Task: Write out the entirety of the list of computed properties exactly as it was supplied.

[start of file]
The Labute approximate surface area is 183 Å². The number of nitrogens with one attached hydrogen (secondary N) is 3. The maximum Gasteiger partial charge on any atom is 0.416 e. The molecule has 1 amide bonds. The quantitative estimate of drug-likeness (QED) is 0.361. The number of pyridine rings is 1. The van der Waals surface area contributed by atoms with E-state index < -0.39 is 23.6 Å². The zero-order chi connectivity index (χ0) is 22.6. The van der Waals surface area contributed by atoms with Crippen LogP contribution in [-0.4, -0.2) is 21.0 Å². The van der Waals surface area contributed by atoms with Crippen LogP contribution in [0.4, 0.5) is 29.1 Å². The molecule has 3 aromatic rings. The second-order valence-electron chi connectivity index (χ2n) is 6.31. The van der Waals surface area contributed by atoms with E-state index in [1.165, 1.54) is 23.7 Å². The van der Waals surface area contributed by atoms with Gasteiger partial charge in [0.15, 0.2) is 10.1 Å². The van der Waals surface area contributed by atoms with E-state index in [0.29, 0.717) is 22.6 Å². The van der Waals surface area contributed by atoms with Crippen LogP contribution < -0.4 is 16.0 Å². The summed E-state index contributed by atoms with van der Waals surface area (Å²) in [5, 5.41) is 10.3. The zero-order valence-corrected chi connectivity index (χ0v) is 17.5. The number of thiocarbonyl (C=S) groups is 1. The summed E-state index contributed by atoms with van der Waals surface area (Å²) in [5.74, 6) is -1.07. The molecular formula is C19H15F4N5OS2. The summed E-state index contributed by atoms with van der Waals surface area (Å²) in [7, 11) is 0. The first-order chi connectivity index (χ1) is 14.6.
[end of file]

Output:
The Labute approximate surface area is 183 Å². The number of nitrogens with one attached hydrogen (secondary N) is 3. The maximum Gasteiger partial charge on any atom is 0.416 e. The molecule has 1 amide bonds. The quantitative estimate of drug-likeness (QED) is 0.361. The number of pyridine rings is 1. The van der Waals surface area contributed by atoms with E-state index < -0.39 is 23.6 Å². The zero-order chi connectivity index (χ0) is 22.6. The van der Waals surface area contributed by atoms with Crippen LogP contribution in [-0.4, -0.2) is 21.0 Å². The van der Waals surface area contributed by atoms with Crippen LogP contribution in [0.4, 0.5) is 29.1 Å². The molecule has 3 aromatic rings. The second-order valence-electron chi connectivity index (χ2n) is 6.31. The van der Waals surface area contributed by atoms with E-state index in [1.165, 1.54) is 23.7 Å². The van der Waals surface area contributed by atoms with Gasteiger partial charge in [0.15, 0.2) is 10.1 Å². The van der Waals surface area contributed by atoms with E-state index in [0.29, 0.717) is 22.6 Å². The van der Waals surface area contributed by atoms with Crippen LogP contribution < -0.4 is 16.0 Å². The summed E-state index contributed by atoms with van der Waals surface area (Å²) in [5, 5.41) is 10.3. The zero-order valence-corrected chi connectivity index (χ0v) is 17.5. The number of thiocarbonyl (C=S) groups is 1. The summed E-state index contributed by atoms with van der Waals surface area (Å²) in [5.74, 6) is -1.07. The molecular formula is C19H15F4N5OS2. The summed E-state index contributed by atoms with van der Waals surface area (Å²) in [7, 11) is 0. The first-order chi connectivity index (χ1) is 14.6.